How to achieve it: Study a lot. Get to know all the new concepts out there. Do not repurpose things that have already being tried, early adopters will immediately recognize plagiarism.

6. The Event Can Be Self Organzied

This is the case of events such as Barcamps, Twestivals, TedXs and Meetups. When you are given the authority to run an event for a franchise, you’ll give it all to spread it.

If you multiply that effect by 10 or 100, that usually means virality. The benefits are obviously for those who started the events in the first place, not necessarily for those who self organize it.

How to achieve it: Think about a format that can be repeated worldwide. Give tools to those who want to organize it in other locations. Keep the branding consistent.

7. The Event Is for a Very Special Announcement

This only applies to very selected situations. It is very achievable for realities like Apple or Google.

These events become popular because of the tremendous expectations from the audience. There is a huge marketing machine behind creating such feelings.

On a smaller scale we’ve seen how events like SXSW became viral thanks to the unexpected popularity of product launches they featured as in the case of Twitter or Foursquare.

How to achieve it: Google or Apple are very tough to imitate, in fact I would suggest not to. Nonetheless if you give space to really innovative projects, social media can positively impact on your event awareness.

8. The Event Marketing is Cocreated

Cocreation generates commitment in all the players involved. It’s the case of the great Picnic event in Amsterdam who asked via Facebook to help create the poster for the event. The reward is a free ticket.

The concept is very simple yet powerful.

How to achieve it: You should have an established social media reach to create similar campaigns. It is not advisable to pursue such tactic if you are just entering the socialsphere. Make it simple and come up with a relevant reward. We are fed up with “Win an iPad” messages.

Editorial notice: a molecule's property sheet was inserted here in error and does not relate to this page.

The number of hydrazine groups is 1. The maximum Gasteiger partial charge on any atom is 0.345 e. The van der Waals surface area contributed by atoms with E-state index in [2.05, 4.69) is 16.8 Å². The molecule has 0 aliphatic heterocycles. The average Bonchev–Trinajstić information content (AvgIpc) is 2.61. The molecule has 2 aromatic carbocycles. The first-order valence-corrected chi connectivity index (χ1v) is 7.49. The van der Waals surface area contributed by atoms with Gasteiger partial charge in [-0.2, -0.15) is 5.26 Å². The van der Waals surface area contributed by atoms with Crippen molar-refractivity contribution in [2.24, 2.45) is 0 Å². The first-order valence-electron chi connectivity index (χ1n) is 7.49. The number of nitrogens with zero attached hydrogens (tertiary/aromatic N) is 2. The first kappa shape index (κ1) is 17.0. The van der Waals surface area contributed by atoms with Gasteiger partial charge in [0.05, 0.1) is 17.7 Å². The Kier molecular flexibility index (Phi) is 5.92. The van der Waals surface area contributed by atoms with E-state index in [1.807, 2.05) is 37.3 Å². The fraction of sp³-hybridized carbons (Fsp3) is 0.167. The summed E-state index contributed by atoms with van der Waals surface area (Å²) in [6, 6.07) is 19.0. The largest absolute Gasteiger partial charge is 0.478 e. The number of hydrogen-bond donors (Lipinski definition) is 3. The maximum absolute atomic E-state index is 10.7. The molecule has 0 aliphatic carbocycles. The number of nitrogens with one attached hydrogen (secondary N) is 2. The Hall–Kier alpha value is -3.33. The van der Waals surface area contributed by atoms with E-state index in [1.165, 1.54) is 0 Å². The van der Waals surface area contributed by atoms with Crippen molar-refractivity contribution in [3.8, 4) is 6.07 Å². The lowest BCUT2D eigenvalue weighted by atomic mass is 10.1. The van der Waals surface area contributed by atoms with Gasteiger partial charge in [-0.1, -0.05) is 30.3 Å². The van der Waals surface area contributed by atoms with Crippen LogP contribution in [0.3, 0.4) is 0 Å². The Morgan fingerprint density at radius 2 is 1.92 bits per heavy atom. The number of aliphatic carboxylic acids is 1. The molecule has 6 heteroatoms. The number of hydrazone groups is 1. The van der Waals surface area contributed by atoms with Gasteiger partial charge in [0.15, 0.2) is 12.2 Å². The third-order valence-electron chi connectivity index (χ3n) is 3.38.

9. Social Media Is Used Offline

This involves investing heavily on technology to stimulate offline-online interaction. I covered a few cases such as the above mentioned Manhattan Cocktail Classic but also in the hotel industry.

By enabling offline/online interaction you’ll capitalize on your event sweet spots creating a constant stream of content that will attract audiences online.

How to achieve it: Learn more about NFC and RFID and the capabilities to stream offline interaction online.

10. Your Concept Has Been Hijacked

Events go viral in several scenarios and quite often for negative reasons. There is a huge chunk of the Internet who is waiting for a fail moment or a PR nightmare.

Sometimes power users like to play with newbies and hijack events, turning the experience into a PR disaster. I’ve summed up some Facebook examples.

How to avoid it: Make sure you control the marketing of your event and that the creative choices you make are relevant and in line with the zeitgeist. Do not try new things if you haven’t widely investigated the potential backlash.

In Conclusion

How should you use this post? As a source of inspiration.

These 10 elements outline how creative thinking has contributed to events spreading at the speed of light.

Therefore what you should try to imitate is not the implementation but the creative approach. That usually pays off really well on the Internet.

As always handle with care and carry out a thorough research as imitation is usually penalized.

What else? Well, go and share this article!

 

 

Photo by BenJTsunami

  • James K.

    Inspired? Yes and thank you Julius! 10 points to live by I’m sure. However to develop consistent event attendance you must have a consistently incredible event that fires on all of these Ten Points and more.

  • http://eventmanagerblog.com.com/ Julius Solaris

    An fundamental assumption!